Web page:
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Contact: Beth Kuhles
kuhles@shsu.edu
936-294-4425
Sam Houston State University

Sam Houston State tests prison education programs

HUNTSVILLE, TX (1/30/13 )-- More than 63,000 offenders in the Texas Department of Criminal Justice participated in educational programs offered by the Windham School District during the 2011-2012 fiscal year, which have been found to decrease recidivism rates, increase employment opportunities, and result in higher wages and higher levels of educational achievement among participants, a study at Sam Houston State University found.

Faculty from the College of Criminal Justice and Correctional Management Institute of Texas at SHSU evaluated the effectiveness of education and vocational programs offered by the school district on offender outcomes. Some of the programs included were the Adult Basic Education Program, which includes literacy training and GED preparation; the Post Secondary Education Program, which provides continuing education in vocational and academic settings; Career and Technical Education, which integrates career path planning and technology training to prepare offenders for the workforce; and the Cognitive Intervention Program, which addresses thinking patterns and is designed to improve behavior.

The study was based on offenders released from TDCJ facilities in Fiscal Year 2009, whose activities were followed through 2012. In FY2009, there were 72,218 offenders released from state prisons, with 51,058 or 70 percent who participated in educational programs offered by the Windham School District. Offenders who participated in adult basic education classes achieved "significantly higher" reading, math and language scores than non-program participants, and those advancements, particularly in reading, resulted in much lower re-incarceration rates among offenders, the study found. The study compared recidivism rates among first time offenders with person, property, drug and other crimes with offenders who did not participate in the Windham programs.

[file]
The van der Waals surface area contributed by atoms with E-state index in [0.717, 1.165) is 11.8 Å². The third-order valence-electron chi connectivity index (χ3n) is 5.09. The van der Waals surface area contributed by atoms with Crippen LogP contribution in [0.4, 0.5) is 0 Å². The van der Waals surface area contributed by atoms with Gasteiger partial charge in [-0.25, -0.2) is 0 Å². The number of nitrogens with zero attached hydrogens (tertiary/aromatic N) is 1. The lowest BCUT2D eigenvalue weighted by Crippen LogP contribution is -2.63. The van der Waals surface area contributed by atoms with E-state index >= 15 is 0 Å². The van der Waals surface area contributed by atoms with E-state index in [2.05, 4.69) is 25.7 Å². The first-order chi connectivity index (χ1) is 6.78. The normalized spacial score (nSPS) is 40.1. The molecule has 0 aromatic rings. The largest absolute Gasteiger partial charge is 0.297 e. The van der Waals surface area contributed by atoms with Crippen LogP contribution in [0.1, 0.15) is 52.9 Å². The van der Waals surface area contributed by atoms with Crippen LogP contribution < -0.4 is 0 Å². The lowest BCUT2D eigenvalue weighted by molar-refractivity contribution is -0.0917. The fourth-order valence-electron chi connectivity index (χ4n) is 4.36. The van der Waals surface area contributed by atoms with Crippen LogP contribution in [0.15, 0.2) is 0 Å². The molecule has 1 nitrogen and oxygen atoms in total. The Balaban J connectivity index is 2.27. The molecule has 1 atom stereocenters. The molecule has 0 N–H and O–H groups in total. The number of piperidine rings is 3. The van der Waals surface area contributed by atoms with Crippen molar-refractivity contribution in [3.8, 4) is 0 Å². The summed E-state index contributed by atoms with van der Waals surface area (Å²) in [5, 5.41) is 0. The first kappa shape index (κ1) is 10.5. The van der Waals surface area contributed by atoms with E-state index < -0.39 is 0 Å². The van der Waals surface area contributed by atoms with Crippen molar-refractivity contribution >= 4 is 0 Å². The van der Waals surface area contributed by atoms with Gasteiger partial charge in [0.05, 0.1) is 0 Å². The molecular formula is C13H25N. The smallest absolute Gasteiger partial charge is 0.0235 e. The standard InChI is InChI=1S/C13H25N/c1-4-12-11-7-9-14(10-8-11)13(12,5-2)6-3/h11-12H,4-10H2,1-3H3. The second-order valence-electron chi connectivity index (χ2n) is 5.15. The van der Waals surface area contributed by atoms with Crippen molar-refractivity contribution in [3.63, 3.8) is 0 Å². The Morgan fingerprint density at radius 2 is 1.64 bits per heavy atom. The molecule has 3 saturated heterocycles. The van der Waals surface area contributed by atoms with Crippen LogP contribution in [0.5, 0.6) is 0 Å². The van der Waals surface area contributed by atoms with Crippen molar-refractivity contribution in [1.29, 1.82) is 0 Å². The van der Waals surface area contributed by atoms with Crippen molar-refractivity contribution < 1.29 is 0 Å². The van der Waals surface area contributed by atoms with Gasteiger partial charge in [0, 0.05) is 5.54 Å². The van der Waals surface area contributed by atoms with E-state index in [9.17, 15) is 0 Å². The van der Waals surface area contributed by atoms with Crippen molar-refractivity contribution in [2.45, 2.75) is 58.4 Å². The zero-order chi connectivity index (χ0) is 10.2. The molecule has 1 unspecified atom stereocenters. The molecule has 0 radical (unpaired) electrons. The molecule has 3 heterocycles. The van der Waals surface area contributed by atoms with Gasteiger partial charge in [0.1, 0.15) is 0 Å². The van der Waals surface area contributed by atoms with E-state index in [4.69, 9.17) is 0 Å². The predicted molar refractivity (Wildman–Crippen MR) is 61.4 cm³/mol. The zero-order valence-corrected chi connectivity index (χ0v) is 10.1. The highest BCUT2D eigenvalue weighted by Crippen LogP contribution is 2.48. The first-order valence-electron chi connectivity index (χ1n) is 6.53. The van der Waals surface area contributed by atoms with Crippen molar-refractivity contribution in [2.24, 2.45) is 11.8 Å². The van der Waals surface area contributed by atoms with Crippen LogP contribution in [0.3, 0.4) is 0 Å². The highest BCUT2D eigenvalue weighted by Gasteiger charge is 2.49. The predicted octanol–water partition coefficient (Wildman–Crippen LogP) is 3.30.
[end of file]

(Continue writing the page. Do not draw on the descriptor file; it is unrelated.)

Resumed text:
In addition to education and recidivism, offenders who participated in Windham educational programs generally had higher earnings than those who did not. Participants in the vocational certification programs and cognitive intervention program earned "significantly higher" wages after their release from prison, with an average of $3,010.59 and $3,180.81 earned respectively each quarter. This compared to $2,843.65 and $2,795.39 earned quarterly by those who did not take part in Windham educational offerings.

The study, entitled "Evaluation of the Windham School District Correctional Education Program," was a collaborate effort between Sam Houston State University and Indiana University of Pennsylvania. The report is expected to be presented to various members of the Texas State Legislature.

In addition to the evaluation of the effectiveness of programs, the report also highlighted some of the district achievements in the 2010-11 academic year, during which nearly 74,500 offenders participated in correctional education programs. Among those were 35,000 offenders who participated in literacy programs, more than 1,300 who were in special education, and nearly 1,000 who enrolled in ESL classes. As a result, 5,169 GED certificates were issued to program participants, with 85 percent of those who took the test passed it. In addition, more than 8,000 offenders participated in post-secondary education efforts, earning 447 Associate's degrees, 31 Bachelor's degrees and nine Master's degrees.

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